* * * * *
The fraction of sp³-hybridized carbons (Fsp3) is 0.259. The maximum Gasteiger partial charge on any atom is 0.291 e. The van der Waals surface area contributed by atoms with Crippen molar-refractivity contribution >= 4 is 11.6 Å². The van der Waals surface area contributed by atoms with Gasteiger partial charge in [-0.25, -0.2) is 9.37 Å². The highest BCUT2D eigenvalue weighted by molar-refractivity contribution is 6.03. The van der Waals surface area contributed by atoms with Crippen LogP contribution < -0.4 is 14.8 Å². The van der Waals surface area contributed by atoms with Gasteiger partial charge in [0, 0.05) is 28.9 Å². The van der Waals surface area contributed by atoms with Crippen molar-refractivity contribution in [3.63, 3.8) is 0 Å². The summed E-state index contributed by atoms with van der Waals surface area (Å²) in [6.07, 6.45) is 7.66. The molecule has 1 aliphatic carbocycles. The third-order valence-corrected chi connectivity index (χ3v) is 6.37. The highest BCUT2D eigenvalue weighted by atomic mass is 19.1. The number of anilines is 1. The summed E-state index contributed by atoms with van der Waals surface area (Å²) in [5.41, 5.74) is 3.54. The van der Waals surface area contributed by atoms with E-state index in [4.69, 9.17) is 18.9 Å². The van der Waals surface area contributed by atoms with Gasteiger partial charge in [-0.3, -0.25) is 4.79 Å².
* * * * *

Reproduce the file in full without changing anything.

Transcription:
The fraction of sp³-hybridized carbons (Fsp3) is 0.259. The maximum Gasteiger partial charge on any atom is 0.291 e. The van der Waals surface area contributed by atoms with Crippen molar-refractivity contribution >= 4 is 11.6 Å². The van der Waals surface area contributed by atoms with Gasteiger partial charge in [-0.25, -0.2) is 9.37 Å². The highest BCUT2D eigenvalue weighted by molar-refractivity contribution is 6.03. The van der Waals surface area contributed by atoms with Crippen LogP contribution < -0.4 is 14.8 Å². The van der Waals surface area contributed by atoms with Gasteiger partial charge in [0, 0.05) is 28.9 Å². The van der Waals surface area contributed by atoms with Crippen molar-refractivity contribution in [3.63, 3.8) is 0 Å². The summed E-state index contributed by atoms with van der Waals surface area (Å²) in [6.07, 6.45) is 7.66. The molecule has 1 aliphatic carbocycles. The third-order valence-corrected chi connectivity index (χ3v) is 6.37. The highest BCUT2D eigenvalue weighted by atomic mass is 19.1. The number of anilines is 1. The summed E-state index contributed by atoms with van der Waals surface area (Å²) in [5.41, 5.74) is 3.54. The van der Waals surface area contributed by atoms with E-state index in [4.69, 9.17) is 18.9 Å². The van der Waals surface area contributed by atoms with Gasteiger partial charge in [-0.3, -0.25) is 4.79 Å².